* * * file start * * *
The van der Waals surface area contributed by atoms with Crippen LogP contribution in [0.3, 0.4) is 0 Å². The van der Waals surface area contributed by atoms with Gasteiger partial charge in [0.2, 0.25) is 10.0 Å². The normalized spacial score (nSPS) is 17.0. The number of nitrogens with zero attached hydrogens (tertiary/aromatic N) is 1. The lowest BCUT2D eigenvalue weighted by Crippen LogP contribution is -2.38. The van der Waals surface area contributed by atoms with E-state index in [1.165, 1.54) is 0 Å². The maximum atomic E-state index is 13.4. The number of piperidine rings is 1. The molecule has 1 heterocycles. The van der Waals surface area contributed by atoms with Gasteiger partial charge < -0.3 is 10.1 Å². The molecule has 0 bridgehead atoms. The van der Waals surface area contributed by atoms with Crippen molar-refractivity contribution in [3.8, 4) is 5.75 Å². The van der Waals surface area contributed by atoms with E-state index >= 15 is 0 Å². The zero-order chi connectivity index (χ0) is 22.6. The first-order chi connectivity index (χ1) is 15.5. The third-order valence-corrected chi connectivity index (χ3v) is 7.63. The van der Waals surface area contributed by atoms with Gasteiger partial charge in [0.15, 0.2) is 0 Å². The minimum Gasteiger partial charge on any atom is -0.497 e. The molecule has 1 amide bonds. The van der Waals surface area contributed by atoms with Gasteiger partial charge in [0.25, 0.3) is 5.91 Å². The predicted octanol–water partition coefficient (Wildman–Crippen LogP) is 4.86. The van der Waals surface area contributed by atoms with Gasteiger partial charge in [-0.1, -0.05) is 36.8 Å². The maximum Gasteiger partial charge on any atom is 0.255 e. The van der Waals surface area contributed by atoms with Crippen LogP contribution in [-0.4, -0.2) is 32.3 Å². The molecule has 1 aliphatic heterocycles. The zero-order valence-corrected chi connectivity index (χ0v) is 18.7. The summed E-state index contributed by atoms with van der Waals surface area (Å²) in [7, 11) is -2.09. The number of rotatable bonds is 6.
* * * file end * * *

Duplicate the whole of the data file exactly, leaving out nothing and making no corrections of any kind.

The van der Waals surface area contributed by atoms with Crippen LogP contribution in [0.3, 0.4) is 0 Å². The van der Waals surface area contributed by atoms with Gasteiger partial charge in [0.2, 0.25) is 10.0 Å². The normalized spacial score (nSPS) is 17.0. The number of nitrogens with zero attached hydrogens (tertiary/aromatic N) is 1. The lowest BCUT2D eigenvalue weighted by Crippen LogP contribution is -2.38. The van der Waals surface area contributed by atoms with E-state index in [1.165, 1.54) is 0 Å². The maximum atomic E-state index is 13.4. The number of piperidine rings is 1. The molecule has 1 heterocycles. The van der Waals surface area contributed by atoms with Gasteiger partial charge < -0.3 is 10.1 Å². The molecule has 0 bridgehead atoms. The van der Waals surface area contributed by atoms with Crippen molar-refractivity contribution in [3.8, 4) is 5.75 Å². The van der Waals surface area contributed by atoms with E-state index >= 15 is 0 Å². The zero-order chi connectivity index (χ0) is 22.6. The first-order chi connectivity index (χ1) is 15.5. The third-order valence-corrected chi connectivity index (χ3v) is 7.63. The van der Waals surface area contributed by atoms with Gasteiger partial charge in [0.15, 0.2) is 0 Å². The minimum Gasteiger partial charge on any atom is -0.497 e. The molecule has 1 amide bonds. The van der Waals surface area contributed by atoms with Gasteiger partial charge in [0.25, 0.3) is 5.91 Å². The predicted octanol–water partition coefficient (Wildman–Crippen LogP) is 4.86. The van der Waals surface area contributed by atoms with Gasteiger partial charge in [-0.1, -0.05) is 36.8 Å². The maximum Gasteiger partial charge on any atom is 0.255 e. The van der Waals surface area contributed by atoms with Crippen LogP contribution in [-0.4, -0.2) is 32.3 Å². The molecule has 1 aliphatic heterocycles. The zero-order valence-corrected chi connectivity index (χ0v) is 18.7. The summed E-state index contributed by atoms with van der Waals surface area (Å²) in [7, 11) is -2.09. The number of rotatable bonds is 6.